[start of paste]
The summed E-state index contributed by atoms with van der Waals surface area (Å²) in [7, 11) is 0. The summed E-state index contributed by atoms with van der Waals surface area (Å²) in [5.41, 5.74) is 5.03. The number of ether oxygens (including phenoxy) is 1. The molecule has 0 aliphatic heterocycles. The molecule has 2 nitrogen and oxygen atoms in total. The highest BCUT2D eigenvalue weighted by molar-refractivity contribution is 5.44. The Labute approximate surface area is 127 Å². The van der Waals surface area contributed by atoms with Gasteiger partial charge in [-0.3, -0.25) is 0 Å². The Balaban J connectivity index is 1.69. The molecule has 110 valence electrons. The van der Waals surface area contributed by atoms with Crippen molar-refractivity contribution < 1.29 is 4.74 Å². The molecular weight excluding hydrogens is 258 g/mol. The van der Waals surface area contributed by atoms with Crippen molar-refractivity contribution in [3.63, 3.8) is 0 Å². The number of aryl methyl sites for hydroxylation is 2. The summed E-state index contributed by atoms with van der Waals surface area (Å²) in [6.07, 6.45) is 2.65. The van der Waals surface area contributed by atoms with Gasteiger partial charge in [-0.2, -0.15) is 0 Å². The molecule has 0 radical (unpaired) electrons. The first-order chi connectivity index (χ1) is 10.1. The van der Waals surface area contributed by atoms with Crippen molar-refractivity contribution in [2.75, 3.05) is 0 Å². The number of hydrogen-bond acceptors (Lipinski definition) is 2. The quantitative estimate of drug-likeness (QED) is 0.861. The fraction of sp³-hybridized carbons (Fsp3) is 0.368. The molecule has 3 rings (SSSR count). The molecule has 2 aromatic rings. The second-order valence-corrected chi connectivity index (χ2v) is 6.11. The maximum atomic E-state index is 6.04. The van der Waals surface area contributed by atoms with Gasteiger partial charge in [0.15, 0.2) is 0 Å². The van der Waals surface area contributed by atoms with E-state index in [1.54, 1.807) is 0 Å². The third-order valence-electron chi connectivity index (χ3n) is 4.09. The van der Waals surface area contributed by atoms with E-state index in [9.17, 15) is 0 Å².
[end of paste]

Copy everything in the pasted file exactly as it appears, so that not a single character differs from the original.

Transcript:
The summed E-state index contributed by atoms with van der Waals surface area (Å²) in [7, 11) is 0. The summed E-state index contributed by atoms with van der Waals surface area (Å²) in [5.41, 5.74) is 5.03. The number of ether oxygens (including phenoxy) is 1. The molecule has 0 aliphatic heterocycles. The molecule has 2 nitrogen and oxygen atoms in total. The highest BCUT2D eigenvalue weighted by molar-refractivity contribution is 5.44. The Labute approximate surface area is 127 Å². The van der Waals surface area contributed by atoms with Gasteiger partial charge in [-0.3, -0.25) is 0 Å². The Balaban J connectivity index is 1.69. The molecule has 110 valence electrons. The van der Waals surface area contributed by atoms with Crippen molar-refractivity contribution < 1.29 is 4.74 Å². The molecular weight excluding hydrogens is 258 g/mol. The van der Waals surface area contributed by atoms with Crippen molar-refractivity contribution in [3.63, 3.8) is 0 Å². The number of aryl methyl sites for hydroxylation is 2. The summed E-state index contributed by atoms with van der Waals surface area (Å²) in [6.07, 6.45) is 2.65. The van der Waals surface area contributed by atoms with Gasteiger partial charge in [-0.2, -0.15) is 0 Å². The molecule has 0 radical (unpaired) electrons. The first-order chi connectivity index (χ1) is 10.1. The van der Waals surface area contributed by atoms with Crippen molar-refractivity contribution in [2.75, 3.05) is 0 Å². The number of hydrogen-bond acceptors (Lipinski definition) is 2. The quantitative estimate of drug-likeness (QED) is 0.861. The fraction of sp³-hybridized carbons (Fsp3) is 0.368. The molecule has 3 rings (SSSR count). The molecule has 2 aromatic rings. The second-order valence-corrected chi connectivity index (χ2v) is 6.11. The maximum atomic E-state index is 6.04. The van der Waals surface area contributed by atoms with Gasteiger partial charge in [0.15, 0.2) is 0 Å². The van der Waals surface area contributed by atoms with E-state index in [1.54, 1.807) is 0 Å². The third-order valence-electron chi connectivity index (χ3n) is 4.09. The van der Waals surface area contributed by atoms with E-state index in [9.17, 15) is 0 Å².